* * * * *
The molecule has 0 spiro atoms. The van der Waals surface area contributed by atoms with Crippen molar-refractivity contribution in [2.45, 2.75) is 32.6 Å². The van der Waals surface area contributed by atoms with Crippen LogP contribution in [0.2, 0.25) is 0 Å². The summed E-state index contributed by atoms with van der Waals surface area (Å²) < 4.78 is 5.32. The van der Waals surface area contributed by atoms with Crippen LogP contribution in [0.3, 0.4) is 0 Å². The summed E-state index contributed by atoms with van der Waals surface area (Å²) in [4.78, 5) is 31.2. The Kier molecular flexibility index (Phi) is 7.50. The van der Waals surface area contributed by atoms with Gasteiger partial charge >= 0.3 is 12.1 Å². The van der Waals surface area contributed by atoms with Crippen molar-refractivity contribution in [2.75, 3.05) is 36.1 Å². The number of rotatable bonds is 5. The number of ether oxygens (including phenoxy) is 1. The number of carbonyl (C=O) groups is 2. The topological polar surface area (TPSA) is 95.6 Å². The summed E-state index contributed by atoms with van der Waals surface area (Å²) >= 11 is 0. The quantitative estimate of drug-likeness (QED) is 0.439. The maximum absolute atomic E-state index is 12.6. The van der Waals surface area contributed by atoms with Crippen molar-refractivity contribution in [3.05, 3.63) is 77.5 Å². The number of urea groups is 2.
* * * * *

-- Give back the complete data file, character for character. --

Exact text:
The molecule has 0 spiro atoms. The van der Waals surface area contributed by atoms with Crippen molar-refractivity contribution in [2.45, 2.75) is 32.6 Å². The van der Waals surface area contributed by atoms with Crippen LogP contribution in [0.2, 0.25) is 0 Å². The summed E-state index contributed by atoms with van der Waals surface area (Å²) < 4.78 is 5.32. The van der Waals surface area contributed by atoms with Crippen LogP contribution in [0.3, 0.4) is 0 Å². The summed E-state index contributed by atoms with van der Waals surface area (Å²) in [4.78, 5) is 31.2. The Kier molecular flexibility index (Phi) is 7.50. The van der Waals surface area contributed by atoms with Gasteiger partial charge >= 0.3 is 12.1 Å². The van der Waals surface area contributed by atoms with Crippen molar-refractivity contribution in [2.75, 3.05) is 36.1 Å². The number of rotatable bonds is 5. The number of ether oxygens (including phenoxy) is 1. The number of carbonyl (C=O) groups is 2. The topological polar surface area (TPSA) is 95.6 Å². The summed E-state index contributed by atoms with van der Waals surface area (Å²) >= 11 is 0. The quantitative estimate of drug-likeness (QED) is 0.439. The maximum absolute atomic E-state index is 12.6. The van der Waals surface area contributed by atoms with Crippen molar-refractivity contribution in [3.05, 3.63) is 77.5 Å². The number of urea groups is 2.